‘Back to the slammer’, the history of prisons in Kuwait

KUWAIT: Ending up in prison is probably one of the worse things that could ever happen to any human being, but in our modern times, such correctional facilities are necessary to amend the behaviors of misguided individuals and also are important to hold up those considered as menace to society.

Prior to the early 1950s, Kuwait had no prisons in the modern sense of the term to house criminals and felons; however, according to the book ‘From here began Kuwait’ by author Abdullah Al-Hatem, a large shop, owned by Abdulaziz Al-Qabandi in one of the old markets of Kuwait, was used as a proto-prison.  As signs of overall development began to creep in the era of Amir Sheikh Ahmad Al-Jaber Al-Sabah forward, original methods of detention were becoming obsolete, requiring the establishment of a modern prison system.

In October 2, 1954, then Deputy Police Chief, future Crown Prince and Father Amir, Sheikh Saad Al-Abdullah Al-Salem Al-Sabah sent a letter to the concerned authorities, which called for the overhaul of the outdated prison system and replacing it with a more effective and modern one.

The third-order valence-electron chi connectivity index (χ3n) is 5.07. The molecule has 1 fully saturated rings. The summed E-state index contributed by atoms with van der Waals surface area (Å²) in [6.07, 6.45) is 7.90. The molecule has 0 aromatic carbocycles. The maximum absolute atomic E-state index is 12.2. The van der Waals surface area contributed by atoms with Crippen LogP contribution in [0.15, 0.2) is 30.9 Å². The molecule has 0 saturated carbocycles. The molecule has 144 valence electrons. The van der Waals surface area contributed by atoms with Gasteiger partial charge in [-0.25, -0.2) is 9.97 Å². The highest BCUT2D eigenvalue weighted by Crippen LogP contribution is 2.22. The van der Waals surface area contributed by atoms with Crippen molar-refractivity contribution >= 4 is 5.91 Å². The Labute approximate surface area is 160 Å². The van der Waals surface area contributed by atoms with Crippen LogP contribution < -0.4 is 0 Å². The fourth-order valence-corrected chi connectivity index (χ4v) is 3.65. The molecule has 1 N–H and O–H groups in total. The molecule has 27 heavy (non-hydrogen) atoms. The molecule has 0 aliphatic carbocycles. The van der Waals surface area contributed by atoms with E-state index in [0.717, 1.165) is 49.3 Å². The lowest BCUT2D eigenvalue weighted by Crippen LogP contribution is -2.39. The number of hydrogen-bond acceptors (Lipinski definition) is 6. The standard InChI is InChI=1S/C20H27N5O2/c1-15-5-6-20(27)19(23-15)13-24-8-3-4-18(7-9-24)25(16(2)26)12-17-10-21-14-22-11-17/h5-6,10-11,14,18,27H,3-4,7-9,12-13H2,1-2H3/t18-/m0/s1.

The policy to develop new prisons and correction facilities was set in motion and Kuwaiti authorities sought assistance from Egypt on this matter. By October 29, 1954, Egyptian experts recommended that a prison – consisting of several buildings housing male, female, and juvenile offenders separately – would be constructed far away from known residential areas. The process of construction began in the 1955, which ultimately led to the establishment of modern detention facilities in Kuwait. – KUNA

This article was published on 22/06/2018